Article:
October 27, 2002
AFTER THE TERROR:Nudge-Winking: a review of The 'Criterion': Cultural Politics and Periodical Networks in Interwar Britain by Jason Harding (Terry Eagleton, 19 September 2002, London Review of Books)
It was Fascism, in short, which helped to close down the Criterion, a point overlooked by those for whom Eliot and his magazine were themselves of this persuasion. In fact, Eliot was not a Fascist but a reactionary, a distinction lost on those of his critics who, in the words of Edmund Burke, know nothing of politics but the passions they incite. Ideologically speaking, Fascism is as double-visaged as the Modernism with which it was sometimes involved, casting a backward glance to the primitive and primordial while steaming dynamically ahead into the gleaming technological future. Like Modernism, it is both archaic and avant-garde, sifting pre-modern mythologies for precious seeds of the post-modern future. Politically speaking, however, Fascism, like all nationalism, is a thoroughly modern invention. Its aim is to crush beneath its boot the traditions of high civility that Eliot revered, placing an outsized granite model of a spade and sten gun in the spaces where Virgil and Milton once stood.
Fascism is statist rather than royalist, revolutionary rather than traditionalist, petty-bourgeois rather than patrician, pagan rather than Christian (though Iberian Fascism proved an exception). In its brutal cult of power and contempt for pedigree and civility, it has little in common with Eliot's benignly landowning, regionalist, Morris-dancing, church-centred social ideal. Even so, there are affinities as well as contrasts between Fascism and conservative reaction. If the former touts a demonic version of blood and soil, the latter promotes an angelic one. Both are elitist, authoritarian creeds that sacrifice freedom to organic order; both are hostile to liberal democracy and unbridled market-place economics; both invoke myth and symbol, elevating intuition over analytical reason. The Idea of Europe, as Eliot dubbed it, is in its own civilised way quite as exclusivist as the Nazi state which in Eliot's eyes helped to spell its ruin. It represented, as Thomas Mann understood, a disabling sublimation of the spirit that left actual human life perilously open to the assaults of barbarism. Moreover, though racism and anti-semitism are not essential components of right-wing Tory belief, as they are of most Fascist doctrine, they flourish robustly in that soil.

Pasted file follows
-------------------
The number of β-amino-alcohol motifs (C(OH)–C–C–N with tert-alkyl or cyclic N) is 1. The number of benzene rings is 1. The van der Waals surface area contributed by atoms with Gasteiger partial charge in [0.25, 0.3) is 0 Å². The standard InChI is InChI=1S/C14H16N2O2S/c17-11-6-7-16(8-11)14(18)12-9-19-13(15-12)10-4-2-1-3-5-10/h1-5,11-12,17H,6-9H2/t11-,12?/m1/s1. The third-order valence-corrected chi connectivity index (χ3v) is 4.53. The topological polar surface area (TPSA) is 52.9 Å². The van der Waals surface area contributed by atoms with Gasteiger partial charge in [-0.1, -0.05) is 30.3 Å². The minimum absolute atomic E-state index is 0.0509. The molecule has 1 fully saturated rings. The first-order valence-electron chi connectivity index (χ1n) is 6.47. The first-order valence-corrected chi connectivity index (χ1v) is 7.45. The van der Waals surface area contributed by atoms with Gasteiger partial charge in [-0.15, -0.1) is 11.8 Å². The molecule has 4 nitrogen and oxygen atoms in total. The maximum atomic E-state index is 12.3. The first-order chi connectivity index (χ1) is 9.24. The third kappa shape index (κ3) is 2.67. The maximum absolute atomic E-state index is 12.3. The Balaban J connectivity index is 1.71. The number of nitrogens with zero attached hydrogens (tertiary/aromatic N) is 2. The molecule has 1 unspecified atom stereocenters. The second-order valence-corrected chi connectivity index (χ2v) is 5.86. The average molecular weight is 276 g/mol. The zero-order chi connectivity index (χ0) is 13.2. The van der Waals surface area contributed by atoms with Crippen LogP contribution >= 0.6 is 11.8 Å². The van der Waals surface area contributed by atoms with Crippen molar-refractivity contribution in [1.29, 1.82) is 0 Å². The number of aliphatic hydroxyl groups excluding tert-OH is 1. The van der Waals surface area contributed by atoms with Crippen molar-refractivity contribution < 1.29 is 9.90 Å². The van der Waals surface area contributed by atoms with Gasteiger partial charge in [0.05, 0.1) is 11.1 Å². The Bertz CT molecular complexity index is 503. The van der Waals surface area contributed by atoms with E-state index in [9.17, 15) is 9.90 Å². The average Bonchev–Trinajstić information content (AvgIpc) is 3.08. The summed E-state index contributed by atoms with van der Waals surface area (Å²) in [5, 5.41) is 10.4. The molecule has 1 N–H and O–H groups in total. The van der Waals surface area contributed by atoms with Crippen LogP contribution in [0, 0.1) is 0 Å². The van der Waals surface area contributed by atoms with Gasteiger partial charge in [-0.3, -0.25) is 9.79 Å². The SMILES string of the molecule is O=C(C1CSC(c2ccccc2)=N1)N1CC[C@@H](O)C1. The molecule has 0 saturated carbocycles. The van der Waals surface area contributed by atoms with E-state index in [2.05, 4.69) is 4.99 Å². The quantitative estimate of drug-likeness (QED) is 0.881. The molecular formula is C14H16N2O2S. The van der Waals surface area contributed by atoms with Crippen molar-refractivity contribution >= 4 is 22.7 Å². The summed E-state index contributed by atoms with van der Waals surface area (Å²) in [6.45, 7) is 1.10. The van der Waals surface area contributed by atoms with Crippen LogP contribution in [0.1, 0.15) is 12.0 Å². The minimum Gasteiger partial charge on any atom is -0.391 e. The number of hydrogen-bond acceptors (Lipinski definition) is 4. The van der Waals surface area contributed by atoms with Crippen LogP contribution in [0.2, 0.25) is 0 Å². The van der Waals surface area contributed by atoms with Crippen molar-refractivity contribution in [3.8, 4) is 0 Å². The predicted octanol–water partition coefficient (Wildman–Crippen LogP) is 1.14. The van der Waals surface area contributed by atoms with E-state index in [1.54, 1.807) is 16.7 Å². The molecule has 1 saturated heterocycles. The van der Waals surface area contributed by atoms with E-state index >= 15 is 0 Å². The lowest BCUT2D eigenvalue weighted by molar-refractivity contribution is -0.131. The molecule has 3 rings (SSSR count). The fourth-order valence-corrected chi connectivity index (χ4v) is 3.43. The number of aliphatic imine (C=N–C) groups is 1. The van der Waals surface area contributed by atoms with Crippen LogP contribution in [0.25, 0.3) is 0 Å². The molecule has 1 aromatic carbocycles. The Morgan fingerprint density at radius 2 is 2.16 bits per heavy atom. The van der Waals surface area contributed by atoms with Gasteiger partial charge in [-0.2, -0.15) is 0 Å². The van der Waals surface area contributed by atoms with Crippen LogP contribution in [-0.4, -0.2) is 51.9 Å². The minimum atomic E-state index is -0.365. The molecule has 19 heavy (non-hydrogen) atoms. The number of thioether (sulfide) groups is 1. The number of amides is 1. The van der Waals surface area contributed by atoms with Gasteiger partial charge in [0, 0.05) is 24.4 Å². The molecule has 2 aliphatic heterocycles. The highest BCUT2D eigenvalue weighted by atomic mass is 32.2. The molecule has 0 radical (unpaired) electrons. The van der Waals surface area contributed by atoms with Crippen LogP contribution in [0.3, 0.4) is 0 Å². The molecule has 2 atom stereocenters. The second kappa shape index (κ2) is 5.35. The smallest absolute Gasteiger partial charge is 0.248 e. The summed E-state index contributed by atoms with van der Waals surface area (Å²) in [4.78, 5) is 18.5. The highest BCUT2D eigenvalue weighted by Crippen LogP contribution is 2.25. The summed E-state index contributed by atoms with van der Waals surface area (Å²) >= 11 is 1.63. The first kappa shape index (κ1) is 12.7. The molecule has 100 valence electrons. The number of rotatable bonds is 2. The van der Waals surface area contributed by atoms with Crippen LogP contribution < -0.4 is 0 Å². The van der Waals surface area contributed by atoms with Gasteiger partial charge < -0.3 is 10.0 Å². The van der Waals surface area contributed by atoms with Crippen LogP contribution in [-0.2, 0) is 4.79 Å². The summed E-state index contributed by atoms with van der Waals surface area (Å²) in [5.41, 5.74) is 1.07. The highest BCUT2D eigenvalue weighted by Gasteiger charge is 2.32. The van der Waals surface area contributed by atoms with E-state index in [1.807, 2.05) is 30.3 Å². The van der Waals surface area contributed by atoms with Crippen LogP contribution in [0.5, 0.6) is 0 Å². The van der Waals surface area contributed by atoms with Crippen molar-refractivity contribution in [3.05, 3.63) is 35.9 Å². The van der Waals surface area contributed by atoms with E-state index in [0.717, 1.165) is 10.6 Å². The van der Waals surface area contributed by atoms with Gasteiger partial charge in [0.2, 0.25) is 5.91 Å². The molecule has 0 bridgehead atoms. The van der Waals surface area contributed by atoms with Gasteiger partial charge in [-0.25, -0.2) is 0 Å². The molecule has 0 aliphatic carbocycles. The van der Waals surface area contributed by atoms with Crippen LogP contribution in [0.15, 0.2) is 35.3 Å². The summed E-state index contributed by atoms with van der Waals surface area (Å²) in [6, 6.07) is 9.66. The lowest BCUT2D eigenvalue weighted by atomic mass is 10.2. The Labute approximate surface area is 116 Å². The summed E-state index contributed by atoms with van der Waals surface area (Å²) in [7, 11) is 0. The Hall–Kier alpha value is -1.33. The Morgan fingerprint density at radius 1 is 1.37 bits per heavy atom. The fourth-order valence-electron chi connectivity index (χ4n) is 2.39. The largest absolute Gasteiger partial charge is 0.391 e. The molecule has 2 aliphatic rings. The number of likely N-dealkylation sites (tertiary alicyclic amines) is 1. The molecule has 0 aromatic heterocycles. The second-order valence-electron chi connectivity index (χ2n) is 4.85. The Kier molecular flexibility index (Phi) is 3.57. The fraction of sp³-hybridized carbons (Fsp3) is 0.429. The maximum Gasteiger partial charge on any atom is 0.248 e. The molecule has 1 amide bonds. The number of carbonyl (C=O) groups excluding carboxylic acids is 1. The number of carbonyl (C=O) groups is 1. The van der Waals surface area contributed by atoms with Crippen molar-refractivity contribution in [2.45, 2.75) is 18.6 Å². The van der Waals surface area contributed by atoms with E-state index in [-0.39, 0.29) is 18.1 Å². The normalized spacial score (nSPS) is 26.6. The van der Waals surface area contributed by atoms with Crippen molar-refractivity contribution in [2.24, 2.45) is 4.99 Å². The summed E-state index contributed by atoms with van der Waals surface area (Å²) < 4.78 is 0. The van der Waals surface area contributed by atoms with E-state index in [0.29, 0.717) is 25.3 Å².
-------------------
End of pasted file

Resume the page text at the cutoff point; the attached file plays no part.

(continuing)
It is not surprising, then, that Eliot, like W.B. Yeats, should at times be found looking on Fascism with qualified approval, or that he should have made some deplorably anti-semitic comments. The problem with all such political strictures, however, is that conservatives do not regard their beliefs as political. Politics is the sphere of utility, and therefore inimical to conservative values. It is what other people rattle on about, whereas one's own commitments are a matter of custom, instinct, practicality, common sense. The Criterion was thus embarrassed from the outset by having to address an urgent political crisis while apparently not believing in politics. Eliot writes that a literary review must be perpetually changing with the contemporary world; but how can the idea of a Tory periodical not have a smack of the oxymoronic about it, given that the principles it embraces are timeless and immutable? 'Times change, values don't,' as an advertisement for the Daily Telegraph used to proclaim, written perhaps by a hack who enjoyed burning witches. Nor can it be a question of 'applying' these unchanging principles to altering conditions, since the application of universal precepts to the particular, with its resonance of left-rationalism, is part of what conservatism rejects.
These criticisms of conservatism, from one of the last (hopefully) great Marxist theorists, seem pretty fair, except for one thing. Conservatism can hardly be blamed when, having lost the struggle to limit the expansion of the state and the extension of the political into every aspect of human life, it is now somewhat schizophrenic about how to react to these phenomena.
Posted by Orrin Judd at October 27, 2002 8:11 AM